Load Case 2 is the distributed load caused by the weight of the beam.  Its contribution will be minimal to the overall design and that is why this component is often ignored.  The interesting thing about this loading is the shear stress is always decreasing.  This leads to a constant parabolic shape of the moment curve.  This load case is very easy to calculate because it is a continuous function.

When we go to MathCAD, we can see that our moment are 0 in-lb at the ends and the shear forces equal the loading of 4 lb/in * 100 in.  Our highest moment load is in the center as we expect it would be.

Load Case 3 is the most difficult because there are three portions of the curve that need to be analyzed.  The shear stress is constant when x is less than ‘a’ or greater than ‘c’.  It is linear between ‘a’ and ‘c’ and linear between the two.  When integrated to get the moment, the slope will be linear up to and after the load and parabolic for the load.

I want to point out here that as the distance b decreases, the plots and formulas represent the case of a concentrated point load.  Often times, a segmented distributed load can be approximated as a point load if b is small in comparison to the overall length.  The moment will end up being a little higher.  Conversely, if you have a large point load, you can distribute it to lessen the moment induced to the beam.

It is in this section that we will calculate location B which occurs when the moment is highest.  This occurs at x = a +R1/w or 38 in.

Once again MathCAD confirms that the moment and shear forces check out at the end points.  The maximum moment is at location B, just as the formula predicts and by definition, the shear is 0 lb.  (If the shear force was other than 0 lb, it would indicate there was more area under the shear curve to add to the moment plot)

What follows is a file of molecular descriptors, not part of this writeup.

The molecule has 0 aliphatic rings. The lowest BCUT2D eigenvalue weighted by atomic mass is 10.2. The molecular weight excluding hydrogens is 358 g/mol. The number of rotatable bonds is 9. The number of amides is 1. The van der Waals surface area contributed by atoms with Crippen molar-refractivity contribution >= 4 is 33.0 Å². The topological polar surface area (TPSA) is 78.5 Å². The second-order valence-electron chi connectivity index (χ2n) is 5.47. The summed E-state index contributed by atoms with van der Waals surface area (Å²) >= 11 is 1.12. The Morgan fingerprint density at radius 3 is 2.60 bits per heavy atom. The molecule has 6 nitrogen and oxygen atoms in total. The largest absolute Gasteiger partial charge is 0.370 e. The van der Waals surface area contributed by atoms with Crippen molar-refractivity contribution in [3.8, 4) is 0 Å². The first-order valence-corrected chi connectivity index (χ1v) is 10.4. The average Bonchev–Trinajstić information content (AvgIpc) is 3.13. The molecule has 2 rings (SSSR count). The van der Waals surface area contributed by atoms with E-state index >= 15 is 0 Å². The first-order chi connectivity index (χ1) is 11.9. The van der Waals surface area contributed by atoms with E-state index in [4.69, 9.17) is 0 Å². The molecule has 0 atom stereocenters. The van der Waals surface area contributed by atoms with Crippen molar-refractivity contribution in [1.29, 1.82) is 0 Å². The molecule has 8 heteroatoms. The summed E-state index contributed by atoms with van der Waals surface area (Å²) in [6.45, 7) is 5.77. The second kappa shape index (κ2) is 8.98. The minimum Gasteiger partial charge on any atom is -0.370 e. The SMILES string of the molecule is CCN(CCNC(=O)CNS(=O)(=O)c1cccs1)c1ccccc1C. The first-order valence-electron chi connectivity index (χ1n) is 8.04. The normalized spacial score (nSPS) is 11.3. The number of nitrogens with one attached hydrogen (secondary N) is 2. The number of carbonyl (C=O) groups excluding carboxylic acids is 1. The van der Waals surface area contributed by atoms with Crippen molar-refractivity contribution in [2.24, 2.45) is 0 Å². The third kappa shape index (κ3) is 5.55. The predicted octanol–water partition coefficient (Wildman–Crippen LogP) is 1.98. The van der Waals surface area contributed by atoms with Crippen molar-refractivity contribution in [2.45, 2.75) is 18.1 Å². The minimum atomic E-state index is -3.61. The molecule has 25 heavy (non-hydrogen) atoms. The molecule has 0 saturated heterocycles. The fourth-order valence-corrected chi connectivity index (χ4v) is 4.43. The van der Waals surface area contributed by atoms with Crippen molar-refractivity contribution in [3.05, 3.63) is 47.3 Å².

## Putting it all together

The last step is to sum all the individual components together and determine where the maximum load is.  In this case, point D has the highest moment load and near the highest shear load.  This would be the prime candidate for structural analysis.  Now, it looks like there may be multiple locations to check for high stress.  If you have a shear plot, we can see where the shear load is above or below 0 lb.  If it is above, moment will continue to increase.  Once it turns negative, moment will start decreasing.  In this example, the shear load does not cross 0 lb until 65 in.  This way we know that this is the maximum load point.

## Conclusion

Well, beam analysis is a tough subject.  As you can see from the graphs above.  There is no loading case on earth derived for is case.  There are many ways to approach a beam loading that is not in any tables.  The easy way is to combine simpler loadings from the tables into a more complex one.  An even easier way is to use my beam calculator have it do all the work for you.

Corey Rasmussen

Corey is the Managing Director of the Mentored Engineer and owner of Rasmussen Designs. He received his BSME from Baylor University and holds a professional engineering license in North Carolina and Texas. He has been an engineer since 2002 with extensive experience in engineering design, fabrication and troubleshooting. He specializes in mobile equipment, hydraulic systems and machine design. He has two patents